I was talking to my Dad the other day, and he mentioned a song called ‘Take Ten Terrific Girls,’ and suddenly from the depths of my subconscious all the rest of the song came burbling to the surface. “Oh,” I said, “the one that goes ‘take ten terrific girls, and only nine costumes, and you’re cooking up something grand?’
Usually when this sort of thing happens and I start to question what portion of my brain is storing this stuff, I can go straight to one source for who put it there: The Muppets. I was fed a steady diet of Muppet entertainment as a child, and am only realizing now how extensive their song use was; there are many classics that I can’t listen to without imagining not Sinatra, but a monster singing to his poor innocent food (“I’ve Got You Under my Skin”), or Mummies singing to the archeologists who found them (“Night and Day”) or even a man singing to the letter that literally has a hold on him (“You/U Really Got a Hold on Me”). And, apparently, they also covered bawdy obscure Charles Strouse ditties that seemed to totally stump my impressively musical-theater brained friends.
So, being once a child of the Muppet generation and now an Adult of the google one, to the computer I went to see if my vague memory of an unclothed felt muppet hiding amongst showgirl muppets was correct, and lo and behold, it was:
In watching it again, I was struck by three things: one, wow they took some risks. Can you imagine a quasi-kids show today singing a song saying that one naked showgirl makes a grand show? It’s subtle, and I’m sure the kids watching probably didn’t pick up on the bawdiness of it (as I clearly didn’t), or were happy to see the sad muppet in the undershirt and leave it at that. And I think that’s great – I used to watch the Rocky Horror Picture Show all the time when I was a kid, because my Mom predicted, rightly, that I would love the theatricality and totally be bored/non-comprehending of the raciness (Then again, I sure do have a lot of corsets and platforms now. Hmm…)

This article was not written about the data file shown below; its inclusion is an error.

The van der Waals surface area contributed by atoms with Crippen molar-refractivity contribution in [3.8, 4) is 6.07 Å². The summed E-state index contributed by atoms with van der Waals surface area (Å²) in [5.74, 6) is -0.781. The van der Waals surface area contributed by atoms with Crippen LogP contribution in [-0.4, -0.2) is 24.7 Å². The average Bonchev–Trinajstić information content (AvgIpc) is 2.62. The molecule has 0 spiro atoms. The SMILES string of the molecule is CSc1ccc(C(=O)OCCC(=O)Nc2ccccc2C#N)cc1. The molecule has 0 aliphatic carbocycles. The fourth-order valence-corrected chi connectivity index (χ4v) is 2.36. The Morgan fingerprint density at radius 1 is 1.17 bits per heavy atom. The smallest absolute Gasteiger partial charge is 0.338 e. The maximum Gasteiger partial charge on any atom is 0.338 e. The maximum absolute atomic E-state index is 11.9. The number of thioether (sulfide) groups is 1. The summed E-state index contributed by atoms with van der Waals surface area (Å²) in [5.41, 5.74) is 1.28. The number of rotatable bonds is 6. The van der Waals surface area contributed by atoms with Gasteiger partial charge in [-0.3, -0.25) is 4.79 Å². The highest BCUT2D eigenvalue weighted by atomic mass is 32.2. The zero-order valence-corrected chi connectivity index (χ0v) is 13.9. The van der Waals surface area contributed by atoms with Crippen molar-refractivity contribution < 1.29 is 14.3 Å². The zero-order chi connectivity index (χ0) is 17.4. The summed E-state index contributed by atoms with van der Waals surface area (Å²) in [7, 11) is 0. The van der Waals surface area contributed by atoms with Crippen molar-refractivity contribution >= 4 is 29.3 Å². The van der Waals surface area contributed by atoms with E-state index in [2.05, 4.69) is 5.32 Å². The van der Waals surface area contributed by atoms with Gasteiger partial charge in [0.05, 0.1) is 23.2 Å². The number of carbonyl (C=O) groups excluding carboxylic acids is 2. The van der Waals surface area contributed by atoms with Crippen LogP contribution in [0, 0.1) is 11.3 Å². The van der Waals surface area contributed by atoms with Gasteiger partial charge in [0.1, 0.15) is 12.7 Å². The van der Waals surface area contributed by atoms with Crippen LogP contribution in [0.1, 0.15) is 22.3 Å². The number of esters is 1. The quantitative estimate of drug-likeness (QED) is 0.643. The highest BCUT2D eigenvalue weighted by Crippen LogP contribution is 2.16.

Secondly, the muppets are awesome. I mean, seriously. That’s some funny stuff right there, cleverly done, using a good song in a great way.
Which brings me to my third thing; perhaps it’s the chicken and the egg, but I was astounded when I watched this clip at how much this was exactly my sense of humor. Stadler and Waldorf have always been my favorite for their sheer joyful obnoxiousness and how they crack themselves up (the best!), but heckling Kermit about his lame opening number and it’s hypothetical contents, then having Kermit turn around and cancel the opening number that they clearly just accidentally described? AWESOME (although perhaps not the most racially sensitive moment there with the teeth). Having Fozzy in the box heckling because he wants to see an opening number with bears in it? AWESOMER. Having Stadler and Waldorf back in their box at the end, heckling their own number? AWESOMEST. There’s in-jokes, meta-jokes, theater jokes, and a mortified muppet in an undershirt. Bliss!
But if I cast my analytical eye on the bliss, I do notice that these elements are all very much a part of the type of humor that seems to rule today in all forms of pop culture. Self-referential, smart, ironic, sarcastic, meta – it’s a kind of humor that expects you to know all the established canons of culture, and then laugh as it breaks their rules. Although no doubt this overarching humor trend is due to many many factors, some entirely unquantifiable, isn’t it just a little bit possible that the people responsible for creating much of this humor today (my generation and a little above), are a generation raised on the muppets and their very distinct style? Did Jim Henson and his felt puppets end up creating a generation’s sense of humor?